Wednesday, December 27, 2017


We just got back from a trip to New York for Thanksgiving. On the flight there, a passenger complemented the kids on how well they traveled. I explained that they have been taking this flight since they were newborns. She asked if New York was home or LA, and for a second I hesitated. Los Angeles is home now, but New York will always be home too. I stumbled and said, “Well, we live in LA, but NY is where I grew up, so I guess that is home too." I'm not sure she wanted that much information but she got the truth.

It took me less than twenty four hours, six layers of clothing, three crowded subway trains, and two freezing children to remember why I prefer to raise children in Los Angeles, but NY always pulls out all the stops in the end and does something to impress me. I took the kids to see the Thanksgiving day parade balloons being inflated. What was once an activity that involved showing up the night before Thanksgiving to a street corner, has now become a much bigger event. The secret is out and it is almost as crazy to see the blowing up of the balloons as trying to go the parade itself. Regardless, I wanted to take the kids. We got off at the right subway stop but then was instructed to walk down four more blocks to enter the line. So even though I tried my best to avoid the extra walk in the cold, it was a necessity to get to the entrance of the line. As the three of us followed the crowd, my five year old said he was cold and wanted to go home. I didn't know if he meant the NY home or the LA home, but either way I wasn't going to ask. We came that far, we weren't turning around.

When we finally got to the start, I realized this was only the security check part, and that we would then have to enter a four block winding line. It was then that I patted myself on the back for living in LA. I resented all the accessories we had to wear to stay warm, I resented the huge crowd of people around us, and I wondered if my son was old enough to handle this outing. We finally got passed the check and into the line. There was no going back now. We would see the balloons no matter how long it took. It was that point of no return moment that my son said, "Mommy, I have to go pee pee." Perhaps he wasn't quite old enough yet after all.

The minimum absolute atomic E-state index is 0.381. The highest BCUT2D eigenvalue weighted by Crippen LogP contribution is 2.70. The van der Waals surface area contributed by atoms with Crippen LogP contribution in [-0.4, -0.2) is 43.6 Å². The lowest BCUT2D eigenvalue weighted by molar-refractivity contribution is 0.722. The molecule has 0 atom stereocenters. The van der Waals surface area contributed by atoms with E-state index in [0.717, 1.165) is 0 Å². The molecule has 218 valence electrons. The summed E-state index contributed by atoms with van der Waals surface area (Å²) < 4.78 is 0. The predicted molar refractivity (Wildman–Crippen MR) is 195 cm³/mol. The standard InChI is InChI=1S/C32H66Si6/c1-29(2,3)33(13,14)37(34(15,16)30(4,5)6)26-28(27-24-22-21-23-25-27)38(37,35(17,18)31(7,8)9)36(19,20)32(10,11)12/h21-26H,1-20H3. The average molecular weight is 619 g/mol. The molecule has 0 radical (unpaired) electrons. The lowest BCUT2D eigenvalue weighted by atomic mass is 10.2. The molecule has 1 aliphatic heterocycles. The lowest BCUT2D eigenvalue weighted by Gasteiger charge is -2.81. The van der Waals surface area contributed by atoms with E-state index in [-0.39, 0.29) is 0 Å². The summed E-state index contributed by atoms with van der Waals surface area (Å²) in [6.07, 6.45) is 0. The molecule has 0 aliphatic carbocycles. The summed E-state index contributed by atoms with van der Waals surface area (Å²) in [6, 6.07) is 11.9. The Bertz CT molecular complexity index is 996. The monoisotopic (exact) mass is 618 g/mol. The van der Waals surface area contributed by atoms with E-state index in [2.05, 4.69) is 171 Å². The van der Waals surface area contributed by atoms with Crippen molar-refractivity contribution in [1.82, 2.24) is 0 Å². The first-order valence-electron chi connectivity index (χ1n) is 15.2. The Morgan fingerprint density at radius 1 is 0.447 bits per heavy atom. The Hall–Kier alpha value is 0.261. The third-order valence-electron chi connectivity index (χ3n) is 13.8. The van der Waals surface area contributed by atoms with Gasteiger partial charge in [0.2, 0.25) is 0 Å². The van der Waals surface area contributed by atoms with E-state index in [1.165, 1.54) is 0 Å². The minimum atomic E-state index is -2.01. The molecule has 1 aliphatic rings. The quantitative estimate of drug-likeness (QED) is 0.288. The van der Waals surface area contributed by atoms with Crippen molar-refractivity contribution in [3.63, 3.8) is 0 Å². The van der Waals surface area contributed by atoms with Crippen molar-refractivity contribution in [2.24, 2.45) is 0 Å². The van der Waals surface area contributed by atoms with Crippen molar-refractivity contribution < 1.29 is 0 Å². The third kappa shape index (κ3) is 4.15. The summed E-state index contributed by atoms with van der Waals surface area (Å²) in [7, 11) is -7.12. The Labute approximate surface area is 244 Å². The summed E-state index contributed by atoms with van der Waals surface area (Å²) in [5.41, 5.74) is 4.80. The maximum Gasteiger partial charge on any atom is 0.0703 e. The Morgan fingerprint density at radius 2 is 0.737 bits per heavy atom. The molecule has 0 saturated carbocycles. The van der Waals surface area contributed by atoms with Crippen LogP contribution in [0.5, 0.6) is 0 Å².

I looked around and there really was no way out of the line. I asked him to hold it a little bit, and then I wondered what I should do. If he wet his pants he would freeze and we were a good hour away from our house. I suggested he go to the side of the crowd and I could shield him, but he held on to his dignity, and pleaded that we find a bathroom. All of the apartment buildings along the street were barricaded off so we couldn't even get there if we tried. I kept in the line hoping he would get distracted, but then he just tugged my arm and began to cry. "Mommy, I need to go pee pee." I had to figure this out. Police were everywhere blocking all of the barricades making it impossible to exit the line and also impossible to have a little boy do a wee without being seen. I decided to ask one for help. I walked to the closest cop and explained my situation. He paused and said " I don't really know what to tell you" then I think he took pity on my panicked little boy and said to follow him. He would see if he could find us a port a potty. He said the best he could do afterward was bring us back to the spot in line where we got out. We followed him to a toilet, and when we got there it was locked. He went off to find a key and when he opened it, he said it was pretty clean. We all decided to use it because who knew when we would find a bathroom again. When we got out I asked the kids if they still wanted to see the balloons. The start of them all was right across the street from where we were standing so we got a quick look, but I didn't know if they wanted to go all the way back in line.

The police man didn't wait for the kids to answer, he said "follow me" and brought us right to the front of the kine. He wished us a Merry Christmas, and I was so thrown by his kindness and willingness to help us. I was also thrown with him wishing us a Merry Christmas before Thanksgiving so I responded by saying thank you and wished him a Happy New Year.  We were all so giddy as we said goodbye. Giggling my daughter asked why I said "Happy New Year," and I explained to her that I just felt like he had done us such a big favor I had to make my well wishing last a long time. We all laughed. We had a great time looking at the balloons up close, and by the end of the night I was falling back in love with New York.

We had a nice stay in the city. We played in the park, saw the leaves changing, and enjoyed seeing loved ones. Families are never without little complications here and there, but overall it was a very satisfying visit. Home is where the heart is and wherever I am, I try to bring my heart. It was good to go home and it is good to be back in my California home now too.

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